Transcranial magnetic stimulation (TMS) is a neuro treatment for depression, post-traumatic stress disorder, and obsessive-compulsive disorder. And, researchers are looking at TMS as an alternative treatment for epilepsy.
If you have epilepsy, your brain activity can be abnormal, causing unusual behaviors or sensations, seizures, and loss of awareness. Seizures result from sudden bursts of electrical activity in your brain and can vary from less detectable absence seizures to more severe tonic-clonic, previously called grand mal seizures.
While children can sometimes outgrow their seizure conditions, most people require medications to control them. Approximately one-third of patients with epilepsy have uncontrollable seizures, requiring surgery to curb their abnormal brain activity.
Treating epilepsy with surgery is invasive and comes with many associated risks. Medication has systemic side effects and isn’t always a viable option for women: Most anti-epileptic drugs increase congenital or genetic disability risks, but seizures pose a risk for developing babies in utero.
TMS could be an ideal alternative treatment option as it’s a safe, non-invasive therapy you can have when pregnant. However, brain stimulation comes with specific risks for patients with epilepsy. There is a slight chance TMS can induce seizures. Further research is needed to fully understand the safety and efficacy of TMS to treat epilepsy and to gain FDA approval. Here is what we know:
Seizure Rates Are Similar Whether You Have Epilepsy or Not
If you undergo TMS therapy without preexisting risks for seizures, spontaneous seizures occur in less than <0.001% of cases. However, this risk is no greater than what has been observed with oral antidepressant medications. When patients with epilepsy received TMS treatment for depression, rates varied depending on the study, occurring less than 2.9%. One study had a patient continue their anti-seizure medication and receive treatment for 20 days without seizure induction.
The bottom line is that seizures can occur during TMS, no matter what. Even though the risk is very small, TMS facilities should review their seizure protocol, supportive measures, and proper documentation techniques with their staff. What may appear to be TMS-induced seizures can often have another cause.
Medication Associated Seizures
Specific prescription and over-the-counter (OTC) drugs can lower your body’s seizure threshold. These include:
- Antihistamines widely available OTC
- Opioids such as tramadol
- Antidepressants like bupropion
- Certain anesthetics
- Antibiotics, including penicillins, cephalosporins, and more
- Bronchodilators for breathing issues, such as theophylline or aminophylline
- Antipsychotics such as clozapine or chlorpromazine
Be sure to disclose all medications and herbal remedies you are taking to your practitioner when discussing your TMS plans and your Washington TMS providers during your initial consultation. Most of these medications are studied and safe to use with TMS, but changes to them while undergoing TMS can require your provider to change the placement or intensity of your specific treatment.
Depressant or Stimulant Intake
Stimulants such as cocaine, ecstasy (MDMA), or excessive caffeine intake can trigger seizures. If you routinely consume depressants like alcohol and then stop, the alcohol withdrawal can also induce seizures. Medications like benzodiazepines and gabapentin can be prescribed for other conditions and can be addictive. They also have antiepileptic properties, so if you take them without the supervision of a doctor and stop taking them abruptly instead of tapering your dose, you can also cause seizures.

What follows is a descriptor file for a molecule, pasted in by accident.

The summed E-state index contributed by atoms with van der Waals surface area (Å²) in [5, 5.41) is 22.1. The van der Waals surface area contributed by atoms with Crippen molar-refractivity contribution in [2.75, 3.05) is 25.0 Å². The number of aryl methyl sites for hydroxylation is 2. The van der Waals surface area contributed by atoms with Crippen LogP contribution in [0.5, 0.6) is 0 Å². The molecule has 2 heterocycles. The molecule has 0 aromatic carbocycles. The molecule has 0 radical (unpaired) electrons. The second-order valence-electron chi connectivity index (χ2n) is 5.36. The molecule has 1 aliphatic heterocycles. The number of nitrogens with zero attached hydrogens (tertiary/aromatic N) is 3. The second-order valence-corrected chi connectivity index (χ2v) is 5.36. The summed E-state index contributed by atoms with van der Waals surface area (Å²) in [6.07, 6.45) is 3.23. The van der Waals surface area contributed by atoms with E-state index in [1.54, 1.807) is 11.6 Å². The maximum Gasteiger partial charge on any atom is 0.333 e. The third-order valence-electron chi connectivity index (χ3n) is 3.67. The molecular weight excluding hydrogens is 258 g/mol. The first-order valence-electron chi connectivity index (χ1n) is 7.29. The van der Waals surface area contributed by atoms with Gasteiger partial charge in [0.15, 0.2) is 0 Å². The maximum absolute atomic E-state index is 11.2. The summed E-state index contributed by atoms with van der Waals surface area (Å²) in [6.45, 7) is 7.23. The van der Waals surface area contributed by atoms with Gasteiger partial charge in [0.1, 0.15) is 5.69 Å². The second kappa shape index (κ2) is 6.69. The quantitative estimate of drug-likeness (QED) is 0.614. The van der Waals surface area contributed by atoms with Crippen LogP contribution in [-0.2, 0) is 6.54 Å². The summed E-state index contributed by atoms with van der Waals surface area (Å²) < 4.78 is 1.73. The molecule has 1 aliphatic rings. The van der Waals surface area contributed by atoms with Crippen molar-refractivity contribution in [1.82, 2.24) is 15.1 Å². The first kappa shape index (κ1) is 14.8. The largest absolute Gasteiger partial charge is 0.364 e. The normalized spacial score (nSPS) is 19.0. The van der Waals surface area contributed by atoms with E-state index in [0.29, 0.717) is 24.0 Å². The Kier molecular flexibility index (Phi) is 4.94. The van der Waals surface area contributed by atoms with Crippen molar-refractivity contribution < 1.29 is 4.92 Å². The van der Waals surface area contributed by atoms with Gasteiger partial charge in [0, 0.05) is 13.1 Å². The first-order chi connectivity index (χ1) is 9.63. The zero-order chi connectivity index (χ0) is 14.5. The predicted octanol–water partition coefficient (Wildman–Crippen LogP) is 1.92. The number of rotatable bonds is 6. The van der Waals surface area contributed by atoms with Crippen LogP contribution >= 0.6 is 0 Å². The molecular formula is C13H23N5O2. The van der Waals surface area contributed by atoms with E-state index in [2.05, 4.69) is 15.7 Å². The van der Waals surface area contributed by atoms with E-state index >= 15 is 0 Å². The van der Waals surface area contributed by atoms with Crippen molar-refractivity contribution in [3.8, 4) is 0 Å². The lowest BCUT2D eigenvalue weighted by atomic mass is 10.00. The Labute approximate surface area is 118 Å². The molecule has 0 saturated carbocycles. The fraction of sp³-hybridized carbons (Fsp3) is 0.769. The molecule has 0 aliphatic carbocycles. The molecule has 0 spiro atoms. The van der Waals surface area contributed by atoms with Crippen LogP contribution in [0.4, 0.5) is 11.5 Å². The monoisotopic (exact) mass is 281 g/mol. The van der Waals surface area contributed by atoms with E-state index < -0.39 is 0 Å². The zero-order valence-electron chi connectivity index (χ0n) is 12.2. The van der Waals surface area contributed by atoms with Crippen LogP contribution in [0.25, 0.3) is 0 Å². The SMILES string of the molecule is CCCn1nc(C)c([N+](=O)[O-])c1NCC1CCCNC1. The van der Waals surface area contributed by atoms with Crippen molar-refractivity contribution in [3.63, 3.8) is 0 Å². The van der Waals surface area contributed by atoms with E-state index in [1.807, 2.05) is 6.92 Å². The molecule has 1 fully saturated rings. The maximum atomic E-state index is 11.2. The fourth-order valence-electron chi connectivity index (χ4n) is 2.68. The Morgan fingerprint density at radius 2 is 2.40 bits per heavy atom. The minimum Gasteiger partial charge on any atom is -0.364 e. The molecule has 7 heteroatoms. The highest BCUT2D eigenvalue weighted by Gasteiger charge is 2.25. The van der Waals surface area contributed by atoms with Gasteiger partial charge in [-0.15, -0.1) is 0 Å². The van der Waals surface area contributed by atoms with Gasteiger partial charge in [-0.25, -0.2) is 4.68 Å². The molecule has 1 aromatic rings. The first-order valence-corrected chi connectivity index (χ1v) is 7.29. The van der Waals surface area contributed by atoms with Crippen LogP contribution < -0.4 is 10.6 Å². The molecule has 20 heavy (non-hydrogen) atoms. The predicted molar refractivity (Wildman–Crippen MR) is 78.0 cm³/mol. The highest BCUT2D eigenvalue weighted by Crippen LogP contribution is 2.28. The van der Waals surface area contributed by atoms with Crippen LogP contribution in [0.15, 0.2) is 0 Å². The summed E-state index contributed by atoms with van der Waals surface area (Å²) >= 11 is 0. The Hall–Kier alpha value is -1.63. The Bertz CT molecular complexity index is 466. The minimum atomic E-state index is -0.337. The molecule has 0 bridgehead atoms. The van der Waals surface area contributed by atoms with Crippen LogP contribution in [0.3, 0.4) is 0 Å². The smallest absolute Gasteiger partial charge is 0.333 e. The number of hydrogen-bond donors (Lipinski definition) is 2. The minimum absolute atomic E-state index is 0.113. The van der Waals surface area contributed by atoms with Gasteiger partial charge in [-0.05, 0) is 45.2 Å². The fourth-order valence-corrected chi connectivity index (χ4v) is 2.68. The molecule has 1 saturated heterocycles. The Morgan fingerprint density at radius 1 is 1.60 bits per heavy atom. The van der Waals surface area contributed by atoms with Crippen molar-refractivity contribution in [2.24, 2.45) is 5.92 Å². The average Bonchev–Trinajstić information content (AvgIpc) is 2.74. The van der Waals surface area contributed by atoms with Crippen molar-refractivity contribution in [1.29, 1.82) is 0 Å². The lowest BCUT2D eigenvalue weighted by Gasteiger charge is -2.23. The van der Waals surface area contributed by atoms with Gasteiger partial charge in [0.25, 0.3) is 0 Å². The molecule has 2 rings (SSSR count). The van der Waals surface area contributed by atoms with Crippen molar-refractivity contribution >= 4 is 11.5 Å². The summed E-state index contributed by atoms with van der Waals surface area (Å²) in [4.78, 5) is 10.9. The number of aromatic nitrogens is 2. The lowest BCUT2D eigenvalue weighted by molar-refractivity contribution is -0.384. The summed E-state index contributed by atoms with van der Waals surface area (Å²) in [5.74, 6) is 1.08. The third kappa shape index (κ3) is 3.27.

Lack of sleep isn’t a new revelation for triggering seizures, especially for patients with epilepsy. According to Nakken et al. and Ferlisi and Shorvon, sleep deprivation, emotional stress, and fatigue or tiredness are the top three precipitants of seizures. Sleep deprivation can play a role in seizure episodes during TMS. Ensure you are getting plenty of rest before and during TMS treatment.
Because fatigue, stimulants, alcohol, and specific medications can induce seizures, providers should educate you thoroughly about your self-care throughout TMS treatment. Patient education before, during, and after TMS treatment should include the importance of sleep hygiene, continuing consumption of alcohol and caffeine per your standard intake, and not making any medication changes during treatment. If anything does change, report it to your TMS clinician immediately.
Suppose you have experienced seizures and are concerned about your eligibility for TMS. It’s up to the administering provider to determine if your history rules out TMS as a treatment option. If you experience a seizure during TMS, studies show patients can complete treatment without further incidence. Your treatment provider will be your best resource to guide you through what is best in your particular case.
TMS is a game-changing treatment for all sorts of medical issues, and new studies are getting published frequently about what it can do. Hopefully, we will see it approved for treating conditions such as epilepsy shortly. TMS could improve epilepsy treatment options to include safe, non-invasive, and non-systemic therapy that regulates your brain function to reduce seizure activity. Stay current on TMS treatments to be one of the first to receive TMS for your epilepsy.